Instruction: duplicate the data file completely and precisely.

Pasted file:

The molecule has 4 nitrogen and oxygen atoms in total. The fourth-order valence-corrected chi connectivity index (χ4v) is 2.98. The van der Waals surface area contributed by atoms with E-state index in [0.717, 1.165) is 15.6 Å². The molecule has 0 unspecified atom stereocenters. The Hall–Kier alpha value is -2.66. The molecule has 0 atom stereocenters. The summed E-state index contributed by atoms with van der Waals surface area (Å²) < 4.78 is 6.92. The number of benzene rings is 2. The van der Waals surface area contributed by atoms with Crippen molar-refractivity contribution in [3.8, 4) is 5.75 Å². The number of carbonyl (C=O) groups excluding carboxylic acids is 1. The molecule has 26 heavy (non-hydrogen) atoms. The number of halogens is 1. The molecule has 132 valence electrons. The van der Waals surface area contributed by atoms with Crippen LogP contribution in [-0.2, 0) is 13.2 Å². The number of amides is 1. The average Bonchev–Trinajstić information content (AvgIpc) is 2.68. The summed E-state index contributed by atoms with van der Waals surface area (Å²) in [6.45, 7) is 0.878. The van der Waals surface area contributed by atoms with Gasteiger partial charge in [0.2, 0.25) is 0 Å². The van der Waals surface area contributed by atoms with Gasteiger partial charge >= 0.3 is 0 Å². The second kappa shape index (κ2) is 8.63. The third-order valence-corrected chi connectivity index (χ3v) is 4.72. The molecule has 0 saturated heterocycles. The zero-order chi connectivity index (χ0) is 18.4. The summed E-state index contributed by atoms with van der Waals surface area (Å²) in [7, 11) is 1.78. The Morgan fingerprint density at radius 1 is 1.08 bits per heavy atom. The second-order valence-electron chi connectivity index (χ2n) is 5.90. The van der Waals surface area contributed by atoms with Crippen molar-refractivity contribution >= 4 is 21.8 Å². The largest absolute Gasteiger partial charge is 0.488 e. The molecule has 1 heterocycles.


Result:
The molecule has 4 nitrogen and oxygen atoms in total. The fourth-order valence-corrected chi connectivity index (χ4v) is 2.98. The van der Waals surface area contributed by atoms with E-state index in [0.717, 1.165) is 15.6 Å². The molecule has 0 unspecified atom stereocenters. The Hall–Kier alpha value is -2.66. The molecule has 0 atom stereocenters. The summed E-state index contributed by atoms with van der Waals surface area (Å²) < 4.78 is 6.92. The number of benzene rings is 2. The van der Waals surface area contributed by atoms with Crippen molar-refractivity contribution in [3.8, 4) is 5.75 Å². The number of carbonyl (C=O) groups excluding carboxylic acids is 1. The molecule has 26 heavy (non-hydrogen) atoms. The number of halogens is 1. The molecule has 132 valence electrons. The van der Waals surface area contributed by atoms with Crippen LogP contribution in [-0.2, 0) is 13.2 Å². The number of amides is 1. The average Bonchev–Trinajstić information content (AvgIpc) is 2.68. The summed E-state index contributed by atoms with van der Waals surface area (Å²) in [6.45, 7) is 0.878. The van der Waals surface area contributed by atoms with Gasteiger partial charge in [0.2, 0.25) is 0 Å². The van der Waals surface area contributed by atoms with Gasteiger partial charge >= 0.3 is 0 Å². The second kappa shape index (κ2) is 8.63. The third-order valence-corrected chi connectivity index (χ3v) is 4.72. The molecule has 0 saturated heterocycles. The zero-order chi connectivity index (χ0) is 18.4. The summed E-state index contributed by atoms with van der Waals surface area (Å²) in [7, 11) is 1.78. The Morgan fingerprint density at radius 1 is 1.08 bits per heavy atom. The second-order valence-electron chi connectivity index (χ2n) is 5.90. The van der Waals surface area contributed by atoms with Crippen molar-refractivity contribution >= 4 is 21.8 Å². The largest absolute Gasteiger partial charge is 0.488 e. The molecule has 1 heterocycles.